Of All The Questions Raised By War, None Is More Intriguing Than Location Of Eden
By Michael H. Brown
Where is the Garden of Eden? Is it really -- was it really -- in Iraq?
Let's start out by saying that no one knows. Boundaries in ancient times were much different than today. What's called "Mesopotamia" may once have meant something significantly different. Even rivers may have run different courses.
Here's what we do know: the Bible tells us in Genesis that "a river rises in Eden" and "beyond there it divides and becomes four branches."
The name of the first was "Pishon." It was one that wound through the land of Havilah ("where there was gold"). The second river was called the Gihon, and it wound through the land of Cush. The third was the Tigris -- which we can readily identify in our own day. It flows from Turkey to Iraq, splitting right down that war-torn nation. The fourth is also identifiable as the famous Euphrates that likewise splits down the interior of Iraq -- passing by ancient Babylon and also originating to the north in Turkey and Syria.
This is what brings us to Iraq. If one were standing at the Persian Gulf -- in the southern part of that nation -- it would look like a river that branches a ways inland and forms the Euphrates and Tigris.
That branching takes place just north of a town made famous this week: Basra. It is not far from where Israel's patriarch, Abraham, is said to have hailed from.
Many thus believe that the Garden of Eden was about 150 miles north of the present-day Persian Gulf (which back then stretched further northward).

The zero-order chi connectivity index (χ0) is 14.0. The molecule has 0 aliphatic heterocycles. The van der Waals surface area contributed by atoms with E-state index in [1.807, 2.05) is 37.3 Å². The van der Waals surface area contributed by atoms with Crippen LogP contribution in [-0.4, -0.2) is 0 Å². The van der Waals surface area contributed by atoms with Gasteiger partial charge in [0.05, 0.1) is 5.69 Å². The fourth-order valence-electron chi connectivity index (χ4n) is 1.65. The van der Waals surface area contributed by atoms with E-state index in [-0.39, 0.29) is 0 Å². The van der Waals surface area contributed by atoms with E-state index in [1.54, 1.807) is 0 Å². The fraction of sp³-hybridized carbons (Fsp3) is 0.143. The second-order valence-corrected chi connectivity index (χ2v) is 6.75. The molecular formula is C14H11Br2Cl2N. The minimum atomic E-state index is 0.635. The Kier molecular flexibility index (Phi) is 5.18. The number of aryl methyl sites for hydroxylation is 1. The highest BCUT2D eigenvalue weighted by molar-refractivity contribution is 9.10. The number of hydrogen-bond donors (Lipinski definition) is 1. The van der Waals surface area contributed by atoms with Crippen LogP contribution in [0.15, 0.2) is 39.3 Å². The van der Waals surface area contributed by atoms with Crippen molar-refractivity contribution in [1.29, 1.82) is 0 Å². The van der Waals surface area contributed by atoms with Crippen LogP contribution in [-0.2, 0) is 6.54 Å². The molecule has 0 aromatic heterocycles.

The word Eden in Hebrew means delight, luxury, pleasure, as well as paradise. However, a similar word (in Sumerian E.DIN and in Akkadian Edinu) means plain, such as the flat area between two rivers. This seems to fit the bill. Near Basra, we are talking of a plain. Moreover, there is a widespread region of vegetation amid what is otherwise desert. But was Eden really an earthly place -- or a place on another level of reality that was then brought down to physical form by the transgressions of Eve and Adam? What was the "knowledge of good and evil"?
Many intriguing questions are raised by this passage in Genesis. It is said that the two were told not to eat of trees in the Garden, but did so to gain wisdom. This seems to speak of another reality, a reality that fits descriptions of paradise. It was also at this instant that the Lord may have prefigured the Blessed Mother -- telling the serpent that as a result of tempting Eve in the Garden, He would "put enmity between you and the woman." Henceforth, her children would battle with evil spirits.
Did that battle really form here, just as a military battle now takes shape in this very vicinity? What about the Gihon? What about Pishon?
Some believe that satellite images have identified an old riverbed that flowed through Arabia and modern day Kuwait -- ending up just about where the mouth of the Euphrates was 6,000 years ago. Evidence seems to indicate that the area then was grassland, with some scattered trees, small lakes, and the one river, which according to an orthodox Judaic scholar named Alyza bat Bitzalel v'Rut is thought to be Pishon. Again, this is difficult stuff: the flow of such rivers may take us even further south. Havilah may be in what we now call Saudi Arabia.